Your email archive is full of information that’s valuable to you—and to cybercriminals.
The combination of plentiful email storage and relaxed password practices enable criminals to do their worst. Many Web-based email systems now offer multiple gigabytes of storage for free. For example, Google gives you 15GB to share across Gmail, Google Drive, and other Google services. With all that free storage, you may be using your email account as a kind of searchable archive of important data. And you probably don’t delete messages that you might have erased in the past. With gigabytes of storage, why bother? You may need those messages for reference later.
At the same time, many people don’t use two-step authorization on their email accounts (more about that in a minute) or take other precautions to protect their accounts. The result: Criminals might gain access your email account, which can be highly valuable to them in many ways.
What Cybercriminals Can Do With Access to Your Email
• Scam you. By reading your email, thieves can learn a lot about you. For example, are you in the process of buying a home? Criminals with access to your email will know, based on messages between you and your realtor. Not long ago, in fact, real estate and title agencies were warned of a new fraud scheme in which email thieves targeted consumers in the process of buying a home.
• Scam your friends, family, and coworkers. The email addresses in the messages within your inbox are gold to cybercriminals, who can target those addresses with spam and phishing attacks.
• Steal your money. Based on email messages from your financial institutions, criminals learn where you bank, and that information can help them access your banking accounts.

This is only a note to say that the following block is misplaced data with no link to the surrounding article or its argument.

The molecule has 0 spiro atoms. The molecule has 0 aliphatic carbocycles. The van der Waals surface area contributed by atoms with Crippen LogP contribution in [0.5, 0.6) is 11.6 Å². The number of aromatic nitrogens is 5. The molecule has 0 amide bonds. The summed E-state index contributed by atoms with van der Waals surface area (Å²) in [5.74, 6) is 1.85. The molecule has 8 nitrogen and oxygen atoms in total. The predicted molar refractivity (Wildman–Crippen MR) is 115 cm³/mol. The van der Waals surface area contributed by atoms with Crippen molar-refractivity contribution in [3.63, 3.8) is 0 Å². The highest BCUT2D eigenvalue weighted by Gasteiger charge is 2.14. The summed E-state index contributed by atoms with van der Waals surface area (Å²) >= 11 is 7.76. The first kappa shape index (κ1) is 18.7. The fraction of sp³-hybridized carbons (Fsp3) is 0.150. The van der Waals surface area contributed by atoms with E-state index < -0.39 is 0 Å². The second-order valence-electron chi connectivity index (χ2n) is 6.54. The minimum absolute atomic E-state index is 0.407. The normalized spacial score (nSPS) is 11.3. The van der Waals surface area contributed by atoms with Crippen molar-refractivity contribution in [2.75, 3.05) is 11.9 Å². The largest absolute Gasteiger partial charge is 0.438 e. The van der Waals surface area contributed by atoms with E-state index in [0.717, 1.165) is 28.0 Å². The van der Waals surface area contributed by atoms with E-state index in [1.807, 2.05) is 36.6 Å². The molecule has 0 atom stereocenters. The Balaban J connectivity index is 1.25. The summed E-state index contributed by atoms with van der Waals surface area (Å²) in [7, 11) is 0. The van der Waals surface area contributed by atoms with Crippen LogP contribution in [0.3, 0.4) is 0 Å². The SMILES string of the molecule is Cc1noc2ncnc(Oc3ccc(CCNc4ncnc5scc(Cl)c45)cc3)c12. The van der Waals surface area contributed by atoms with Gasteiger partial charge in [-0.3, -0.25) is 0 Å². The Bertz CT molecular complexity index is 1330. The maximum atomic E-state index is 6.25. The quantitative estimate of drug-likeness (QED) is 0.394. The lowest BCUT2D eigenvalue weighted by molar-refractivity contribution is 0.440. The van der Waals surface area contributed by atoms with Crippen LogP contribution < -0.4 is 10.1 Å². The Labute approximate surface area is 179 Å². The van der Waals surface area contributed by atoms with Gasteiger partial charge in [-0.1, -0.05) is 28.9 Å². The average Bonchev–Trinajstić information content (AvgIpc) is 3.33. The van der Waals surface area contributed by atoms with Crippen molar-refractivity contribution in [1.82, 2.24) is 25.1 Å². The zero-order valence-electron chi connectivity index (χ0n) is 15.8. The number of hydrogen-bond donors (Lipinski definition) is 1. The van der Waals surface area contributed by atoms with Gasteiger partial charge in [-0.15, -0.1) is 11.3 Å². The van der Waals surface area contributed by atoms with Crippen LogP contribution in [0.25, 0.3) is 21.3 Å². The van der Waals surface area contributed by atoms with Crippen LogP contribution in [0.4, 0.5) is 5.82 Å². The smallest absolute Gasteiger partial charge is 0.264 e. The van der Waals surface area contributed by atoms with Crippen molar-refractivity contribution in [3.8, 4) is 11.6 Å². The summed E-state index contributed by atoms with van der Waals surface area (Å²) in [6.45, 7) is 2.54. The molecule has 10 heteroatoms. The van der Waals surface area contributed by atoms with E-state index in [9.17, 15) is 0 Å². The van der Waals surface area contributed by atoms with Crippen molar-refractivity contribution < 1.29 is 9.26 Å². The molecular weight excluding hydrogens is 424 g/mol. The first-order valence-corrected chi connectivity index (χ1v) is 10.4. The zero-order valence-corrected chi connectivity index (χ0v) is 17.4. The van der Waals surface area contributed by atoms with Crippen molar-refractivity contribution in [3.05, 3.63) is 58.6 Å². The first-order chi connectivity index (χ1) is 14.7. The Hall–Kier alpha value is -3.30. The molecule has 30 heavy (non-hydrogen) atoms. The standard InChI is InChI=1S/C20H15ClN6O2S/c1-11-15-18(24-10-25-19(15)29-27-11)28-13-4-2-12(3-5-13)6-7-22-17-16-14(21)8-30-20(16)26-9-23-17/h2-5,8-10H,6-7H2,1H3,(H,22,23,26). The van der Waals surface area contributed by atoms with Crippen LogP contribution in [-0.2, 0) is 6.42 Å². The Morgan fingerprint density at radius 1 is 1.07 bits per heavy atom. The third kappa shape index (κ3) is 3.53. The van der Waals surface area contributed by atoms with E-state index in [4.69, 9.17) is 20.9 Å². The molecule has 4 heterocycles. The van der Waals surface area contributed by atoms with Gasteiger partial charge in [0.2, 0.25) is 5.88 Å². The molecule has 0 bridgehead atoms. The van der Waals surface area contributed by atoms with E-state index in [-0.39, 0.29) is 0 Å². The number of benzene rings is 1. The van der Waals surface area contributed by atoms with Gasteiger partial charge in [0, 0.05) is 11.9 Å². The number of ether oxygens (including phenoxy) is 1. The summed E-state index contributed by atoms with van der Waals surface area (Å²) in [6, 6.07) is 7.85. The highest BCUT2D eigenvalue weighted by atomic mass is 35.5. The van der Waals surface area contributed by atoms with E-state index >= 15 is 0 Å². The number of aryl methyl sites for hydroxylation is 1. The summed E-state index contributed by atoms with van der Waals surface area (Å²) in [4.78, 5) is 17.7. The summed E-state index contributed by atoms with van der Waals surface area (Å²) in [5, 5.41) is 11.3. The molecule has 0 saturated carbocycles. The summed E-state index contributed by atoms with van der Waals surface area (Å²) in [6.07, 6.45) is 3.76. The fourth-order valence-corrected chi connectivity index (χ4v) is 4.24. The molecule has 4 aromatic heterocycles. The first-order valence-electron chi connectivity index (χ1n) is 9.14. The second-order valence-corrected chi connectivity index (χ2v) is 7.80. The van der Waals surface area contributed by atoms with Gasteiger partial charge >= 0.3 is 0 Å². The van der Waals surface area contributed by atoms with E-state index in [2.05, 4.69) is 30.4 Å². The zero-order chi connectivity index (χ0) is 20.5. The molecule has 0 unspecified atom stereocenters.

• Steal your identity. Criminals with access to your email account may be able to also access your cloud-storage services, such as Dropbox or OneDrive. Once they do, they may find valuable information in those files that can help them steal your identity, access bank accounts, and more.
• Sell your usernames and passwords. Once thieves know your login credentials to various accounts, they can sell the credentials on the ‘black’ market. Apple iTunes usernames and passwords, for instance, can get thieves $8 or more apiece.
What You Can Do About It
There are plenty of steps you can take to protect your email account from cybercriminals.
• Whenever possible, use two-factor authentication (also known as ‘multi-factor authentication’ or ‘two-step verification’) on your email account. In a typical two-factor authentication process, you’re sent a passcode via text message to log into your email from a computer or device you haven’t used before to log in. Other online services, such as Dropbox, offer two-factor authentication as well. For more information, check out our guide, “How to Turn on Two-factor Authentication for Your Email Accounts.”
• Always use a password for your email account that differs from your other passwords and from any other email accounts.
• Give false answers to the security questions some online services ask. For example, when you sign up for online banking, the bank may ask you to answer three or four security questions, such as “What is the name of the city where you were born?” If you log into your account from a computer the bank doesn’t recognize, you may be asked to answer your security questions. Diligent cybercriminals might know the answers to your security questions based on information you’ve shared elsewhere, such as Facebook. So if you grew up in, say, Madison, Wisconsin, you might want to offer Asheville, North Carolina, as the answer to your bank’s security question about your birthplace. Just be sure to write down your answers somewhere that’s secure.
• If you must use your email address as your user ID to sign into a website, create a new, separate email address with fake details and a unique, random password for this purpose.
Be Cautious and Practical
As always, keep your computer’s antivirus and Internet security software up to date. Consider using a password protection tool/service such as 1Password or LastPass. And never click a link in an email, unless you know the sender and you’ve asked for the link. Taking these precautions will help keep thieves out of your email account—and, by extension, out of your bank accounts and digital ‘life.’